The wife of a former Air Force Chief of Staff recently received an impact award for going “beyond the call of duty” in advocating for military spouses.
Suzie Schwartz, spouse of retired Air Force Gen. Norton Schwartz, was presented with the Bonnie Amos Impact Award for Lifetime Achievement at the Hiring Our Heroes Military Spouse Employment Summit. Brian Alvarado, Director of Workforce Development for Hiring our Heroes, initiated the official meeting to notify her that she was chosen.
“In all honesty, I really thought they were going to ask me to do something. That’s what most of my calls are,” Schwartz said with a laugh. “I was really taken aback. It was all very exciting.”
Meredith Lozar, executive director of the programs and events for Hiring Our Heroes, says the award highlights Schwartz’s work on behalf of military spouses over the years.
“Suzie’s passion to go above and beyond the call of duty to promote and protect economic opportunities for spouses is evident in the many ways she has advocated for them over the years,” Lozar told Military Families Magazine. “She is very deserving of this award which Hiring Our Heroes bestows once a year to a true changemaker in military communities.”
And despite Schwartz’s husband’s retirement in 2012, she hasn’t slowed down.
“It doesn’t stop when you retire. I think people really think it’s all over. If you want to stay engaged, you can. But you have to want to,” she explained.
Schwartz adds that the award was even more surprising because her initial introduction to military life included hardships in maintaining her own career — a key focus of Hiring Our Heroes efforts today.
“The people who knew me in the beginning would have never seen this happening,” Schwartz said.
As a new military spouse, Schwartz said she had the expectation that she would continue her career and maintain her independence. The first years of marriage were an adjustment.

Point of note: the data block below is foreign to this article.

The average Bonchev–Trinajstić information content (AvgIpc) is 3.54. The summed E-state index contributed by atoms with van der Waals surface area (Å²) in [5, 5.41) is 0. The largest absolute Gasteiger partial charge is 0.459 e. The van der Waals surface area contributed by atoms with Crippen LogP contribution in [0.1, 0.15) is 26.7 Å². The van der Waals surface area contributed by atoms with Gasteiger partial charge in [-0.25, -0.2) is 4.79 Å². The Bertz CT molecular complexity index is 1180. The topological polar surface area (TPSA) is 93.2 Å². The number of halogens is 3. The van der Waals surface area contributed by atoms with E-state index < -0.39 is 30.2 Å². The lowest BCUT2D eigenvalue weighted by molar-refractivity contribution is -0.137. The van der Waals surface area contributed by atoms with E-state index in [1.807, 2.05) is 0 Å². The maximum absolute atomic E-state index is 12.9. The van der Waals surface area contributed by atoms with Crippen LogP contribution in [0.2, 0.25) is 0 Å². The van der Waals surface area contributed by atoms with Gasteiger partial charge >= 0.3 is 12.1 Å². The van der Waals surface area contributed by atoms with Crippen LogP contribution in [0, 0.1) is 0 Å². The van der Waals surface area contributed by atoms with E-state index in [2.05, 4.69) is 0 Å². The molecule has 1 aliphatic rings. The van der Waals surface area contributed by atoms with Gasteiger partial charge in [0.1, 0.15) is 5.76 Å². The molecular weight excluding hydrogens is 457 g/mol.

After graduating with a special education degree from the University of Arkansas, Schwartz became a teacher for children with special needs. When she met and married her airman, she began to experience how difficult it was to maintain teaching. She would shift to careers in finance and hospitality, until she eventually had to stop working altogether.
“The turning point for me was not any grand thing. It was that I couldn’t work anymore. That may be a part of me you all don’t know — how much I resisted and how much I cried. But I channeled that same passion and energy that I had for work into this new path,” Schwartz said.
That new path led to present-day advocacy efforts along with several board appointments.
Schwartz sits on the board for Fisher House Foundation, Operation Homefront, and the National Military Family Association. She’s also a consultant for multiple organizations that are connected to military spouse issues, including work with then-first lady Michelle Obama’s Joining Forces Initiative. The program was recently re-launched under the Biden Administration.
“The thing is, I want your life to be better than mine when I first became a military spouse. I cried every day for the first year of our marriage. When I moved I couldn’t get a job and my husband was gone 250 days out of the year,” Schwartz explained.
She shared that another spouse befriended her and helped her through that hard season.
“I swore that I would pay it forward. And I have.”
Schwartz is also known for looking sharp, leading many to assume that order and polish are the norm for her daily life. But, they’d be wrong.
“I love to work in the dirt. It’s not about my flowers looking pretty, either. I want to plant them, I want to weed and smash the bugs,” she said.
Another surprising fact is her deep passion for sports.
“If you want to hear bad words … baseball, basketball, oh yes … I curse and carry on. I even send letters to the athletic directors,” Schwartz said laughing.
Receiving the Bonnie Amos Impact Award for a lifetime of work doesn’t mean that she’s stopping anytime soon, either. Why? She says she’s having too much fun.
“The greatest gift that I’ve been given is to be around all of you. You guys [military spouses] keep me going,” Schwartz said.
Her hope for future military spouses is that they dive into the adventure and possibilities, rather than dwell on the challenges that come with military life.
“The biggest lesson I learned is that you don’t know where this life is taking you. You have to make the best of wherever it is and the opportunities you have. It might just turn out better than you ever thought possible.”Read comments